Naughty Humor Abounds in Cringeworthy Comedy


A married couple (Jermaine Fowler, Anna Conkle) deal with the aftermath of dropping a baby at a friend’s wedding.

A married couple trying to conceive face crisis after an accident at a friend’s tropical wedding. The Drop runs intimacy, relationships, and family planning through a comedic grinder. It takes a while to identify each supporting character, but you’re laughing hysterically the whole time. Wackiness compounds as long-held insecurities erupt at the worst possible time. It doesn’t help that the group were all previously intimate to varying degrees. The resulting chaos leaves the protagonists pondering their future together. The film gets convoluted but delivers biting humor.

Los Angeles bakery shop owners Mani (Jermaine Fowler) and Lex (Anna Conkle) look forward to starting a family. They’re on their way to the airport, heading to Mexico for a dear friend’s wedding. Mia (Aparna Nancherla), who once dated Lex, is marrying Peggy (Jennifer Lafleur). They already have an infant daughter. Mia has strangely requested that Lex write their wedding vows.


The flight introduces the obnoxious Shauna (Robin Thede), her jerk husband Robbie (Utkarsh Ambudkar), and their perverted adopted son Levi (Elisha Henig). The gang is met at the airport by hippie naturalists Josh (Joshua Leonard) and Lindsey (Jillian Bell). They own the resort where the nuptials will take place.

Lex Drops the Baby

The Hulu original The Drop
Hulu / Stage 6 Films 

Mia hands her baby to Lex. She and Mani share a loving moment as they sample their dream. Happiness turns to horror when Lex drops the baby with a thud. Later in the hospital, Lex is utterly devastated. What kind of mother can she be if holding a baby is problematic? Mia’s absolutely furious at her bestie and former lover. It turns out that Lex also dated Robbie and Josh, who each have weird issues with their partners. As everyone reconvenes at the lush villas, Lex and Mani struggle in the aftermath.

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Director/co-writer Sarah Adina Smith (Birds of Paradise, Hanna) weaves the cast together like a neon tapestry. Everyone has eccentric personalities that end up instigating further conflicts. For example, Mia brings her gun to the wedding. This bothers Peggy who, gasp, thinks her future wife and mother to their child might be a closet Republican. This is just a snippet of the complications that engulf the characters. It’s a lot to process but never fails to entertain.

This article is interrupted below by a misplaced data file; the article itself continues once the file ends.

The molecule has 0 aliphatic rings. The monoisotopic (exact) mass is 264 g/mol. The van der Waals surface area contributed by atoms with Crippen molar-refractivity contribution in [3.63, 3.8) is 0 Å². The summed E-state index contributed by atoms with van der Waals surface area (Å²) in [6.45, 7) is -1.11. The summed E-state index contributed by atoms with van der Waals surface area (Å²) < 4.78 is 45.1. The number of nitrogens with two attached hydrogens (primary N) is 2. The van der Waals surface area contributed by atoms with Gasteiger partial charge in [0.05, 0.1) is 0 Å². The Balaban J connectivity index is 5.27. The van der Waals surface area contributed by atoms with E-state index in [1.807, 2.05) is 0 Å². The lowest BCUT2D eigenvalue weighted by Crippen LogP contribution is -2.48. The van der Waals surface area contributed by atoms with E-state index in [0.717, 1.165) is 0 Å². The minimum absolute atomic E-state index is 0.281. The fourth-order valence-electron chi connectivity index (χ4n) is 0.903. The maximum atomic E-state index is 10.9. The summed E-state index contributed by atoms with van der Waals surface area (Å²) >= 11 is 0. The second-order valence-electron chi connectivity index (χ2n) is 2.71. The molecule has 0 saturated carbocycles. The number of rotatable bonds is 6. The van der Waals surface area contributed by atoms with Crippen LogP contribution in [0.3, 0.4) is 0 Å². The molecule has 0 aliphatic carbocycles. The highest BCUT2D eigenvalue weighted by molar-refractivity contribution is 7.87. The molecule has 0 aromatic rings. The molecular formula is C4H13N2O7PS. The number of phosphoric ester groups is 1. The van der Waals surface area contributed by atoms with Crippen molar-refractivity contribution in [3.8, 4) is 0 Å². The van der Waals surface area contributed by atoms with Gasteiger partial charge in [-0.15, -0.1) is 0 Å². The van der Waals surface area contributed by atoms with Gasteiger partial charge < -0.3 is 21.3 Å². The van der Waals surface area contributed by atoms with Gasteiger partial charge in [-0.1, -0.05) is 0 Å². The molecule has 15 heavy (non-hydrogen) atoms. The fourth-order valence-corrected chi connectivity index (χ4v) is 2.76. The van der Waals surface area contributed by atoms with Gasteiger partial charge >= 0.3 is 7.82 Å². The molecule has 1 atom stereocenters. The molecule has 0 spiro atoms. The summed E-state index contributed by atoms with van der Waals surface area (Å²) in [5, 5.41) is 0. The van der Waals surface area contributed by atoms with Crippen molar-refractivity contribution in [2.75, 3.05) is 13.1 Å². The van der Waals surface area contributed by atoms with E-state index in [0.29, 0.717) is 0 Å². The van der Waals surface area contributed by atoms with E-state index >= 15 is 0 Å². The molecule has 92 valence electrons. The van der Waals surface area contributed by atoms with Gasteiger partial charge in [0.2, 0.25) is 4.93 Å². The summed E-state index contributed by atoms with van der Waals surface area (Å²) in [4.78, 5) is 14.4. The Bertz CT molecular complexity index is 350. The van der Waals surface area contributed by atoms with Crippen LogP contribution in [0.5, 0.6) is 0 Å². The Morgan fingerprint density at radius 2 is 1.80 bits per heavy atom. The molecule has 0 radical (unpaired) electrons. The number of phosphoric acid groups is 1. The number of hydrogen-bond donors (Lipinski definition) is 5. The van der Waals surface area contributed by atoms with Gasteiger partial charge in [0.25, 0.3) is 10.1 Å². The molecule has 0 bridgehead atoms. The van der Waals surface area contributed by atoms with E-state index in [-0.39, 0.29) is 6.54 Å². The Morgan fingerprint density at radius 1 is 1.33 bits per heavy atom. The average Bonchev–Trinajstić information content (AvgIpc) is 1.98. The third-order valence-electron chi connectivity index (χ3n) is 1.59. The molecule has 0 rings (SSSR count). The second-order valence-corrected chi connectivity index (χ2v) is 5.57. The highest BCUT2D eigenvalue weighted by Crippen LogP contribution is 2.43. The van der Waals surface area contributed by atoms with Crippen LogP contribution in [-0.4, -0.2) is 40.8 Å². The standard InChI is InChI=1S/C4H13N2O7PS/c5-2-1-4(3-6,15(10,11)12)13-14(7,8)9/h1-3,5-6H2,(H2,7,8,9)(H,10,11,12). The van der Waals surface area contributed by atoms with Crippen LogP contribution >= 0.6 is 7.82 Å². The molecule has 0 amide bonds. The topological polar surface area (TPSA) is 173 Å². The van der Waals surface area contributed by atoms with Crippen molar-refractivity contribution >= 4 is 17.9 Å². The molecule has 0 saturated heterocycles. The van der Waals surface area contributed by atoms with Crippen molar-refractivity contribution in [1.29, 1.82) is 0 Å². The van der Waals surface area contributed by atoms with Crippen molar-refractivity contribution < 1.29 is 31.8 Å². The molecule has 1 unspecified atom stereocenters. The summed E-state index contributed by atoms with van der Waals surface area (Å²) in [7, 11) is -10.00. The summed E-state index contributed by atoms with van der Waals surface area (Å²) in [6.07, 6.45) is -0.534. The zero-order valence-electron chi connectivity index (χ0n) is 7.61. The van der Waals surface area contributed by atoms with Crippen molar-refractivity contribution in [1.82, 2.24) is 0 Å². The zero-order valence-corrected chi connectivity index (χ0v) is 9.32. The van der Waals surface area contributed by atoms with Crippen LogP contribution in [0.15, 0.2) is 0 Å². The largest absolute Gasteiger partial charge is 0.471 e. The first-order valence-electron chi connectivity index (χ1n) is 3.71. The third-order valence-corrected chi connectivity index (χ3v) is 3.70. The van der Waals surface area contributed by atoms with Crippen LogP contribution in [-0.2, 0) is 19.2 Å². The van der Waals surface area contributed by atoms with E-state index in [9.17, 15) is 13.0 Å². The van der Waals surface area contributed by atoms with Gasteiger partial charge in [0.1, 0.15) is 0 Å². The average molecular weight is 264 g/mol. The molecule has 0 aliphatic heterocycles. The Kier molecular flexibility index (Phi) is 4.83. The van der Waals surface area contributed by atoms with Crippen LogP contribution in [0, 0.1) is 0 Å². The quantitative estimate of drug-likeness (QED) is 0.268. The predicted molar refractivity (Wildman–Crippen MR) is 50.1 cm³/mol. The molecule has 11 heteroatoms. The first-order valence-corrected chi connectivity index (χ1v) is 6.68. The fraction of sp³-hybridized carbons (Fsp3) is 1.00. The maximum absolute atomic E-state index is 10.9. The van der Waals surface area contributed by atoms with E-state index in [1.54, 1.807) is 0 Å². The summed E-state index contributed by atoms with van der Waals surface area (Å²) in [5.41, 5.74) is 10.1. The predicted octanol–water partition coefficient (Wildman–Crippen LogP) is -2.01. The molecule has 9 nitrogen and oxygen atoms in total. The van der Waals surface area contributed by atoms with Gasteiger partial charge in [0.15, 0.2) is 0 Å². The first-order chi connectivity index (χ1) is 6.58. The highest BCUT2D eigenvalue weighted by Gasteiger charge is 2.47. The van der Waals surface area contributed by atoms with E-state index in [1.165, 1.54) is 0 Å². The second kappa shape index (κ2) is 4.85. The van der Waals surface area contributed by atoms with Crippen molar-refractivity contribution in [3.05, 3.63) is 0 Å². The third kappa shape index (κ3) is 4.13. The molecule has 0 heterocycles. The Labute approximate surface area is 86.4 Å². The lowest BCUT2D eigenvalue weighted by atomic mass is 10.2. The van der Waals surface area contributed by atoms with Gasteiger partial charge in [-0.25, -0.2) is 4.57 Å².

Substantive Roots Amidst Madness

The primary arc between Mani and Lex has substantive roots amidst the madness. Lex’s guilt at her awful mistake forces serious introspection. Does she actually want children? Mani loves his wife but is overcome by the situation and their bonkers friends. The Drop’s best moments have the leads bumbling toward a collective realization.

Smith uses crashing waves imagery with soaring orchestral accompaniments to frame the narrative. Her point being that the hits keep on coming whether you’re prepared for disaster or not. This approach works initially before losing the desired effect.

The Drop has a lot going on in a short amount of time. Some may get lost in the narrative avalanche. The naughty bits are pretty funny. Smith’s final scene had me laughing out loud.

The Drop is a production of Duplass Brothers Productions, Everything Is Everything, and Perception Media. It premieres on January 13th on Hulu.

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